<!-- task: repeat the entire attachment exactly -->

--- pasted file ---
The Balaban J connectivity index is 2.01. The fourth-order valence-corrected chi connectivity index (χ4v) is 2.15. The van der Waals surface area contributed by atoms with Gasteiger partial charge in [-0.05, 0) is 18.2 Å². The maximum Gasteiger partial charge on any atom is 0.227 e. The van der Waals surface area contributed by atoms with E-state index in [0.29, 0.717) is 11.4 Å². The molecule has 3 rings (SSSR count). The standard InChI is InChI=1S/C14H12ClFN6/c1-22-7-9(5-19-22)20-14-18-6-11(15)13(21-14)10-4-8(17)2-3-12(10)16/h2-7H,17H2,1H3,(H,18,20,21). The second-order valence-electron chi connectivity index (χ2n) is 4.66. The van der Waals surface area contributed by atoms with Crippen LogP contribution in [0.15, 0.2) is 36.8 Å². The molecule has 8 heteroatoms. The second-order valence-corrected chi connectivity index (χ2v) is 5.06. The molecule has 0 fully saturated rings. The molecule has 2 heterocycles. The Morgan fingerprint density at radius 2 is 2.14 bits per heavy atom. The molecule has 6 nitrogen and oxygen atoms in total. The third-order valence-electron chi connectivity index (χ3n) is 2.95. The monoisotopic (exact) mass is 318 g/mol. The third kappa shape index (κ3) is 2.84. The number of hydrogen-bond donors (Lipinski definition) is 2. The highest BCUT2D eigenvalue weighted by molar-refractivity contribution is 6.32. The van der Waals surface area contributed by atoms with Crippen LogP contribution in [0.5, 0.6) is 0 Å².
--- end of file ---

The Balaban J connectivity index is 2.01. The fourth-order valence-corrected chi connectivity index (χ4v) is 2.15. The van der Waals surface area contributed by atoms with Gasteiger partial charge in [-0.05, 0) is 18.2 Å². The maximum Gasteiger partial charge on any atom is 0.227 e. The van der Waals surface area contributed by atoms with E-state index in [0.29, 0.717) is 11.4 Å². The molecule has 3 rings (SSSR count). The standard InChI is InChI=1S/C14H12ClFN6/c1-22-7-9(5-19-22)20-14-18-6-11(15)13(21-14)10-4-8(17)2-3-12(10)16/h2-7H,17H2,1H3,(H,18,20,21). The second-order valence-electron chi connectivity index (χ2n) is 4.66. The van der Waals surface area contributed by atoms with Crippen LogP contribution in [0.15, 0.2) is 36.8 Å². The molecule has 8 heteroatoms. The second-order valence-corrected chi connectivity index (χ2v) is 5.06. The molecule has 0 fully saturated rings. The molecule has 2 heterocycles. The Morgan fingerprint density at radius 2 is 2.14 bits per heavy atom. The molecule has 6 nitrogen and oxygen atoms in total. The third-order valence-electron chi connectivity index (χ3n) is 2.95. The monoisotopic (exact) mass is 318 g/mol. The third kappa shape index (κ3) is 2.84. The number of hydrogen-bond donors (Lipinski definition) is 2. The highest BCUT2D eigenvalue weighted by molar-refractivity contribution is 6.32. The van der Waals surface area contributed by atoms with Crippen LogP contribution in [0.5, 0.6) is 0 Å².